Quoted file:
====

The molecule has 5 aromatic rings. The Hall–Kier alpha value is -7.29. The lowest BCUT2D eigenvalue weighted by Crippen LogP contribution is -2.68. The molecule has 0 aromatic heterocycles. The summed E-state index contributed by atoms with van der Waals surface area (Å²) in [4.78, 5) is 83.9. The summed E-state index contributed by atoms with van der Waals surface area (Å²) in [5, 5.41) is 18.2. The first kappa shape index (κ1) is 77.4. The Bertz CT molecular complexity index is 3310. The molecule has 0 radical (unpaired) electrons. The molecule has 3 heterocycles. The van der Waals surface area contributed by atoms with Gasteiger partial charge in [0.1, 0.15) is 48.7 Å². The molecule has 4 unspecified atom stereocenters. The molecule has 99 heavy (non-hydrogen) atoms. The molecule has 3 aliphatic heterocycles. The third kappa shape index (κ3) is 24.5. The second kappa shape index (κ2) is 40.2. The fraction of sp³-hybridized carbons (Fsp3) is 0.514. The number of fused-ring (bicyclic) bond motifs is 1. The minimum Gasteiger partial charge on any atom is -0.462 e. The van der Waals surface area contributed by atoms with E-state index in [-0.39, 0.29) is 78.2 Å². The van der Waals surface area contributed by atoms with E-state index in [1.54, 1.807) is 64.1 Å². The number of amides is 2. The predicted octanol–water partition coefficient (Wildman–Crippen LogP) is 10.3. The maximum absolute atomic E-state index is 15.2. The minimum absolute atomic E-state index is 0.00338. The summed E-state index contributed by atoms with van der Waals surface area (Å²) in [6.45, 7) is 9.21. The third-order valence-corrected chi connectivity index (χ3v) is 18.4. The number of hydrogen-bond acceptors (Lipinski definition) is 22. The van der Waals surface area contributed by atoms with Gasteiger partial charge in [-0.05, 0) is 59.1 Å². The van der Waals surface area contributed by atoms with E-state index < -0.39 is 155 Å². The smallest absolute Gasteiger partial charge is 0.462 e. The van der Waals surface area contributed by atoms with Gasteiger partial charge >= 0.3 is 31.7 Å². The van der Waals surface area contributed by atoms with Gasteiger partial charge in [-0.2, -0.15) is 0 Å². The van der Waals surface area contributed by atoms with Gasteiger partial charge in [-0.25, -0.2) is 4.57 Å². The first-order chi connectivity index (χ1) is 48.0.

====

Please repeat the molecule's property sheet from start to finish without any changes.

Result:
The molecule has 5 aromatic rings. The Hall–Kier alpha value is -7.29. The lowest BCUT2D eigenvalue weighted by Crippen LogP contribution is -2.68. The molecule has 0 aromatic heterocycles. The summed E-state index contributed by atoms with van der Waals surface area (Å²) in [4.78, 5) is 83.9. The summed E-state index contributed by atoms with van der Waals surface area (Å²) in [5, 5.41) is 18.2. The first kappa shape index (κ1) is 77.4. The Bertz CT molecular complexity index is 3310. The molecule has 0 radical (unpaired) electrons. The molecule has 3 heterocycles. The van der Waals surface area contributed by atoms with Gasteiger partial charge in [0.1, 0.15) is 48.7 Å². The molecule has 4 unspecified atom stereocenters. The molecule has 99 heavy (non-hydrogen) atoms. The molecule has 3 aliphatic heterocycles. The third kappa shape index (κ3) is 24.5. The second kappa shape index (κ2) is 40.2. The fraction of sp³-hybridized carbons (Fsp3) is 0.514. The number of fused-ring (bicyclic) bond motifs is 1. The minimum Gasteiger partial charge on any atom is -0.462 e. The van der Waals surface area contributed by atoms with E-state index in [-0.39, 0.29) is 78.2 Å². The van der Waals surface area contributed by atoms with E-state index in [1.54, 1.807) is 64.1 Å². The number of amides is 2. The predicted octanol–water partition coefficient (Wildman–Crippen LogP) is 10.3. The maximum absolute atomic E-state index is 15.2. The minimum absolute atomic E-state index is 0.00338. The summed E-state index contributed by atoms with van der Waals surface area (Å²) in [6.45, 7) is 9.21. The third-order valence-corrected chi connectivity index (χ3v) is 18.4. The number of hydrogen-bond acceptors (Lipinski definition) is 22. The van der Waals surface area contributed by atoms with Gasteiger partial charge in [-0.05, 0) is 59.1 Å². The van der Waals surface area contributed by atoms with E-state index < -0.39 is 155 Å². The smallest absolute Gasteiger partial charge is 0.462 e. The van der Waals surface area contributed by atoms with Gasteiger partial charge >= 0.3 is 31.7 Å². The van der Waals surface area contributed by atoms with Gasteiger partial charge in [-0.2, -0.15) is 0 Å². The van der Waals surface area contributed by atoms with Gasteiger partial charge in [-0.25, -0.2) is 4.57 Å². The first-order chi connectivity index (χ1) is 48.0.